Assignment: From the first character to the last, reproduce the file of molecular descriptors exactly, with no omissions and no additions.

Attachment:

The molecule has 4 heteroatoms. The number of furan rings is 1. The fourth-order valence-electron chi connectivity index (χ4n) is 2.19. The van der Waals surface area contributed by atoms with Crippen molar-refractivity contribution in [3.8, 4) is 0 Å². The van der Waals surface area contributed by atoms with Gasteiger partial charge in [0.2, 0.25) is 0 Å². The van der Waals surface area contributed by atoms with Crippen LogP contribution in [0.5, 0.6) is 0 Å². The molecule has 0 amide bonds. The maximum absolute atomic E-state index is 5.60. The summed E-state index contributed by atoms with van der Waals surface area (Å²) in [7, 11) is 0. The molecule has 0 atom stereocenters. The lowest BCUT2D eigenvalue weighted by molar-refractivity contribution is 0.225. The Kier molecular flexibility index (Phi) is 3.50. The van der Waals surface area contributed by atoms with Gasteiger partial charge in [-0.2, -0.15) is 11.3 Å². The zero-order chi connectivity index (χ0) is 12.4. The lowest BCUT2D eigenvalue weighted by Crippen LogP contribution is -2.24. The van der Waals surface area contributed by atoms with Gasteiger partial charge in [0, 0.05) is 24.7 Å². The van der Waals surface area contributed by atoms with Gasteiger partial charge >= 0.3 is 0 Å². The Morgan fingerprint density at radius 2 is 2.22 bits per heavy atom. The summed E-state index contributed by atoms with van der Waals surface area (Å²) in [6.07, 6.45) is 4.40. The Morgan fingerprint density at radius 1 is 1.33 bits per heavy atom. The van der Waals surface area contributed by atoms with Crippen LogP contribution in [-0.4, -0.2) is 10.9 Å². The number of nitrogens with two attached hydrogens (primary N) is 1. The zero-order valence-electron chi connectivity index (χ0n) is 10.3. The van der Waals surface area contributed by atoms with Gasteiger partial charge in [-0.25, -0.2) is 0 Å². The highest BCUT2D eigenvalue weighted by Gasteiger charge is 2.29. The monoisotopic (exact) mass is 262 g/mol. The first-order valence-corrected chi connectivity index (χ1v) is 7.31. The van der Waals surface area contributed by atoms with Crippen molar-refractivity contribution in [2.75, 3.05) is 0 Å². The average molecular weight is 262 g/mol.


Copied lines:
The molecule has 4 heteroatoms. The number of furan rings is 1. The fourth-order valence-electron chi connectivity index (χ4n) is 2.19. The van der Waals surface area contributed by atoms with Crippen molar-refractivity contribution in [3.8, 4) is 0 Å². The van der Waals surface area contributed by atoms with Gasteiger partial charge in [0.2, 0.25) is 0 Å². The van der Waals surface area contributed by atoms with Crippen LogP contribution in [0.5, 0.6) is 0 Å². The molecule has 0 amide bonds. The maximum absolute atomic E-state index is 5.60. The summed E-state index contributed by atoms with van der Waals surface area (Å²) in [7, 11) is 0. The molecule has 0 atom stereocenters. The lowest BCUT2D eigenvalue weighted by molar-refractivity contribution is 0.225. The Kier molecular flexibility index (Phi) is 3.50. The van der Waals surface area contributed by atoms with Gasteiger partial charge in [-0.2, -0.15) is 11.3 Å². The zero-order chi connectivity index (χ0) is 12.4. The lowest BCUT2D eigenvalue weighted by Crippen LogP contribution is -2.24. The van der Waals surface area contributed by atoms with Gasteiger partial charge in [0, 0.05) is 24.7 Å². The van der Waals surface area contributed by atoms with Gasteiger partial charge >= 0.3 is 0 Å². The Morgan fingerprint density at radius 2 is 2.22 bits per heavy atom. The summed E-state index contributed by atoms with van der Waals surface area (Å²) in [6.07, 6.45) is 4.40. The Morgan fingerprint density at radius 1 is 1.33 bits per heavy atom. The van der Waals surface area contributed by atoms with Crippen LogP contribution in [-0.4, -0.2) is 10.9 Å². The number of nitrogens with two attached hydrogens (primary N) is 1. The zero-order valence-electron chi connectivity index (χ0n) is 10.3. The van der Waals surface area contributed by atoms with Gasteiger partial charge in [-0.25, -0.2) is 0 Å². The highest BCUT2D eigenvalue weighted by Gasteiger charge is 2.29. The monoisotopic (exact) mass is 262 g/mol. The first-order valence-corrected chi connectivity index (χ1v) is 7.31. The van der Waals surface area contributed by atoms with Crippen molar-refractivity contribution in [2.75, 3.05) is 0 Å². The average molecular weight is 262 g/mol.